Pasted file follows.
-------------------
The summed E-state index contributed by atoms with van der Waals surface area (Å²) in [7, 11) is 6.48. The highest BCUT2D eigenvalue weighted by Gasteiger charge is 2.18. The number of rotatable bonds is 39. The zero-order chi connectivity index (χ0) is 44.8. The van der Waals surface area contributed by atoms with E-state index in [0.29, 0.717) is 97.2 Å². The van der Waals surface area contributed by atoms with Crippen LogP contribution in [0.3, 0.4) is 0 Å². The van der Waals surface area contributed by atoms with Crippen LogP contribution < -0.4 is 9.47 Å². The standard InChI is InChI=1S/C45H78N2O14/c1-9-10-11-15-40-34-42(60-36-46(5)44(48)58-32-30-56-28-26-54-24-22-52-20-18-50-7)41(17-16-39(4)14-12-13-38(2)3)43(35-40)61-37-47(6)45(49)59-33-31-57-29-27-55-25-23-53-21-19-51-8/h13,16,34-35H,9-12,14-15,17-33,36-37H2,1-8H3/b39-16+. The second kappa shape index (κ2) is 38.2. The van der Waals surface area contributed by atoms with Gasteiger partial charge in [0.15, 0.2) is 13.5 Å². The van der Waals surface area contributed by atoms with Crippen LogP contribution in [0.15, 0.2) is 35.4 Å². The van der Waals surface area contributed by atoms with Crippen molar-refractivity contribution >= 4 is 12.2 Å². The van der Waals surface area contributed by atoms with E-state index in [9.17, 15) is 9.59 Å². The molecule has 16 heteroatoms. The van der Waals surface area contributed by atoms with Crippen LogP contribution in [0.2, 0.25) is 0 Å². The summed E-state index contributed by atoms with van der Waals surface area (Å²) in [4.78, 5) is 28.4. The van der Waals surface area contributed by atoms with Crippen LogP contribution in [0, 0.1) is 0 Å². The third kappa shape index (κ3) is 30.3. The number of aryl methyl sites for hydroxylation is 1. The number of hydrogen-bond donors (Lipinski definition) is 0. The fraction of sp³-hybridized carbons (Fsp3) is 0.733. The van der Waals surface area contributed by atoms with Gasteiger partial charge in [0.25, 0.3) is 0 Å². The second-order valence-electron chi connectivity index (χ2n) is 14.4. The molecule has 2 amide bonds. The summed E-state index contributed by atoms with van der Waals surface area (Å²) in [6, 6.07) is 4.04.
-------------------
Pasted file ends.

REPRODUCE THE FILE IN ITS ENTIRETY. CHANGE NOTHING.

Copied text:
The summed E-state index contributed by atoms with van der Waals surface area (Å²) in [7, 11) is 6.48. The highest BCUT2D eigenvalue weighted by Gasteiger charge is 2.18. The number of rotatable bonds is 39. The zero-order chi connectivity index (χ0) is 44.8. The van der Waals surface area contributed by atoms with E-state index in [0.29, 0.717) is 97.2 Å². The van der Waals surface area contributed by atoms with Crippen LogP contribution in [0.3, 0.4) is 0 Å². The van der Waals surface area contributed by atoms with Crippen LogP contribution < -0.4 is 9.47 Å². The standard InChI is InChI=1S/C45H78N2O14/c1-9-10-11-15-40-34-42(60-36-46(5)44(48)58-32-30-56-28-26-54-24-22-52-20-18-50-7)41(17-16-39(4)14-12-13-38(2)3)43(35-40)61-37-47(6)45(49)59-33-31-57-29-27-55-25-23-53-21-19-51-8/h13,16,34-35H,9-12,14-15,17-33,36-37H2,1-8H3/b39-16+. The second kappa shape index (κ2) is 38.2. The van der Waals surface area contributed by atoms with Gasteiger partial charge in [0.15, 0.2) is 13.5 Å². The van der Waals surface area contributed by atoms with Crippen LogP contribution in [0.15, 0.2) is 35.4 Å². The van der Waals surface area contributed by atoms with Crippen molar-refractivity contribution >= 4 is 12.2 Å². The van der Waals surface area contributed by atoms with E-state index in [9.17, 15) is 9.59 Å². The molecule has 16 heteroatoms. The van der Waals surface area contributed by atoms with Crippen LogP contribution in [0.2, 0.25) is 0 Å². The summed E-state index contributed by atoms with van der Waals surface area (Å²) in [4.78, 5) is 28.4. The van der Waals surface area contributed by atoms with Crippen LogP contribution in [0, 0.1) is 0 Å². The third kappa shape index (κ3) is 30.3. The number of aryl methyl sites for hydroxylation is 1. The number of hydrogen-bond donors (Lipinski definition) is 0. The fraction of sp³-hybridized carbons (Fsp3) is 0.733. The van der Waals surface area contributed by atoms with Gasteiger partial charge in [0.25, 0.3) is 0 Å². The second-order valence-electron chi connectivity index (χ2n) is 14.4. The molecule has 2 amide bonds. The summed E-state index contributed by atoms with van der Waals surface area (Å²) in [6, 6.07) is 4.04.